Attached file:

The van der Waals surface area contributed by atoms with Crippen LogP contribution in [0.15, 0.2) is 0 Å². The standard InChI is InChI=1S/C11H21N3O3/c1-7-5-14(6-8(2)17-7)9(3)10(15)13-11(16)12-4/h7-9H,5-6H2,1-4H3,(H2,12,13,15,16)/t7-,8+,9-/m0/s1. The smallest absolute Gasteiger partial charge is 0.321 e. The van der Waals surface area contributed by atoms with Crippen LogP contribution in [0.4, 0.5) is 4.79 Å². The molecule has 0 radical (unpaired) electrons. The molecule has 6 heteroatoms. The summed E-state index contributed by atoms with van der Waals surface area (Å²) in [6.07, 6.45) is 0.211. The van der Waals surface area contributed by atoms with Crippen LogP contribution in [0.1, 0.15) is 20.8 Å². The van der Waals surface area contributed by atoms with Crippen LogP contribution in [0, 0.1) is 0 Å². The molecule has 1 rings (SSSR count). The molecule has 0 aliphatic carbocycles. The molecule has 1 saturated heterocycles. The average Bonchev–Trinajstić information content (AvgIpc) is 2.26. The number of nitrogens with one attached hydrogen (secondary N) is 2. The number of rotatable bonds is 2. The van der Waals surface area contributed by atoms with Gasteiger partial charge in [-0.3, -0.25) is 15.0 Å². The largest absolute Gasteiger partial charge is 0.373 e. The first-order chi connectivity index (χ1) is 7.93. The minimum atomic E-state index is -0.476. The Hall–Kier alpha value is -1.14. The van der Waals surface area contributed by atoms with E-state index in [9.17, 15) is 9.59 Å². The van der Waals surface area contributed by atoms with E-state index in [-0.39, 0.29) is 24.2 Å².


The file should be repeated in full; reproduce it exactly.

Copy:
The van der Waals surface area contributed by atoms with Crippen LogP contribution in [0.15, 0.2) is 0 Å². The standard InChI is InChI=1S/C11H21N3O3/c1-7-5-14(6-8(2)17-7)9(3)10(15)13-11(16)12-4/h7-9H,5-6H2,1-4H3,(H2,12,13,15,16)/t7-,8+,9-/m0/s1. The smallest absolute Gasteiger partial charge is 0.321 e. The van der Waals surface area contributed by atoms with Crippen LogP contribution in [0.4, 0.5) is 4.79 Å². The molecule has 0 radical (unpaired) electrons. The molecule has 6 heteroatoms. The summed E-state index contributed by atoms with van der Waals surface area (Å²) in [6.07, 6.45) is 0.211. The van der Waals surface area contributed by atoms with Crippen LogP contribution in [0.1, 0.15) is 20.8 Å². The van der Waals surface area contributed by atoms with Crippen LogP contribution in [0, 0.1) is 0 Å². The molecule has 1 rings (SSSR count). The molecule has 0 aliphatic carbocycles. The molecule has 1 saturated heterocycles. The average Bonchev–Trinajstić information content (AvgIpc) is 2.26. The number of nitrogens with one attached hydrogen (secondary N) is 2. The number of rotatable bonds is 2. The van der Waals surface area contributed by atoms with Gasteiger partial charge in [-0.3, -0.25) is 15.0 Å². The largest absolute Gasteiger partial charge is 0.373 e. The first-order chi connectivity index (χ1) is 7.93. The minimum atomic E-state index is -0.476. The Hall–Kier alpha value is -1.14. The van der Waals surface area contributed by atoms with E-state index in [9.17, 15) is 9.59 Å². The van der Waals surface area contributed by atoms with E-state index in [-0.39, 0.29) is 24.2 Å².